I’m a novice options trader and I just started by buying calls. I have a question that I suspect has an obvious answer. I bought some out-of-the-money Dec 50 calls on CROX because my confidence is pretty high that after two more earnings reports the stock will be trading much higher than $50. The stock recently traded down to $40 from $47 and I was able to buy out-of-the-money calls quite cheaply. My question is, “Can you profit from a stock while it is still out-of-the-money if it is trading higher than where you bought?” In other words lets say I bought call options on CROX when it was trading at $42. If in November the stock is trading at 49 (still out of the money but higher than where I bought it) will I profit if I trade out of my options position prior to expiration? Is the call option only profitable once you cross the strike price?


The answer to your question is – maybe. Option pricing is a very complicated topic and there are many variables that come into play. Let me try to keep it as simple as possible.

1. If the stock has been on a tear, like CROX, the options could drop in value if the stock loses its momentum. Stocks that are rocketing higher and have the potential for a parabolic move carry high implied volatilities. The Market Makers don’t want to sell those options and they make it very expensive for the buyers of puts or calls. Speculators who feel the stock is overvalued buy puts. They don’t want the unlimited risk of being short the stock. Speculators who feel the stock might push higher buy calls for leverage and limited risk. If the stock falls into a trading range, the option premiums will lose some of their implied volatility.

2. You also mentioned earnings. Earnings are an unknown and they add a great deal of uncertainty to the picture. Everyone knows that the stock has the potential to move big off of the number. In the case of this stock, it could move $2 – $3 higher after the release and the option premiums could actually decline in value. The risk has diminished and the Market Makers can estimate where the stock will be trading. If the stock exploded higher, of course you would make money on the options. You correctly acknowledged that once the options are in-the-money, they have to move higher because of their intrinsic value.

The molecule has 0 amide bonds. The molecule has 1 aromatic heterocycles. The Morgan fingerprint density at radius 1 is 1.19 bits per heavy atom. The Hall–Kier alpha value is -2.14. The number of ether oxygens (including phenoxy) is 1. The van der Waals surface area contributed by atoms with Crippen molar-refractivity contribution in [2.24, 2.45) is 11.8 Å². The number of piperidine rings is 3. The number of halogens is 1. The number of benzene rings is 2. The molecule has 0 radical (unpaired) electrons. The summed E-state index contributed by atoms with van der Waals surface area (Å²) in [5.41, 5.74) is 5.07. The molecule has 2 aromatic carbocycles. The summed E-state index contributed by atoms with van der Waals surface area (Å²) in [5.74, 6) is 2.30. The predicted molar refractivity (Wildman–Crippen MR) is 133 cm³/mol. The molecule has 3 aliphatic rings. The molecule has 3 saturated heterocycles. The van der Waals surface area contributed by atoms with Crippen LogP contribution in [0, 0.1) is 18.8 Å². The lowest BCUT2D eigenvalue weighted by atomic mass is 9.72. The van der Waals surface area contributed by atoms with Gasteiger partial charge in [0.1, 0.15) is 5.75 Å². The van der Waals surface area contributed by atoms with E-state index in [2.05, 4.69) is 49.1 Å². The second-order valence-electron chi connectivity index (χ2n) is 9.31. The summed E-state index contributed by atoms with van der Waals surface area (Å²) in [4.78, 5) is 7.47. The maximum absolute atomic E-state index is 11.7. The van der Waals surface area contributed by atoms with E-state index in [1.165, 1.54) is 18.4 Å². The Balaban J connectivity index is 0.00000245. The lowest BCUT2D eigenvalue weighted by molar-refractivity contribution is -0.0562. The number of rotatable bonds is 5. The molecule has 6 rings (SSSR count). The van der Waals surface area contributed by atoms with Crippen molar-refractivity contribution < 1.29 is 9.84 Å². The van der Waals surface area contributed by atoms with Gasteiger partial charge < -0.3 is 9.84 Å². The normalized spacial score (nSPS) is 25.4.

3. You will also be subjected to time premium decay. With every week that passes, those options will be worth less if the stock price is the same. Front month options are exposed to accelerated time premium decay. As expiration approaches, the likelihood of an explosive move diminishes and the options quickly lose their value. In the case of the December calls you purchased, this won’t be a major issue until October. Here is an easy exercise that you can use to gauge price movement. The stock closed at $42 and the December 50 calls closed $3.40 bid. Let’s assume that in the next quarter the stock moved $5 higher to $47. To compensate for the time, we will look at the September options right now, they represent the December options 3 months from now. Instead of looking at the $50 calls we will look at the $45 calls because the stock has supposedly rallied $5. The December $50 calls will be $3 out-of-the-money with the stock at $47, just as the September $45 calls are $3 out-of-the-money right now with the stock at $42. The CROX September $45 calls are $3.30 bid. My conclusion is that if the stock moves five dollars higher in the next quarter, I will break even on the trade. Anything more than that and I will make money. Anything less than that and I will lose money.

In general, as a stock continues to move higher, the options will move higher. For every one dollar move in the underlying stock, the option will move at a corresponding rate. That relationship is known as delta. If the stock moves $1 and the option moves $.50, the Delta is .5. If I am trading momentum, I will stay long a call as long as the moemntum continues. When it stops I need to take my profits and get out. If I am buying a call option on the stock that I believe is preparing for a move, I need to set a time limit for that move. If the stock has not made the move within that time frame, I need to exit trade.

In the case of CROX, I would set my stop below the most recent support. If that’s support is violated, take your losses.

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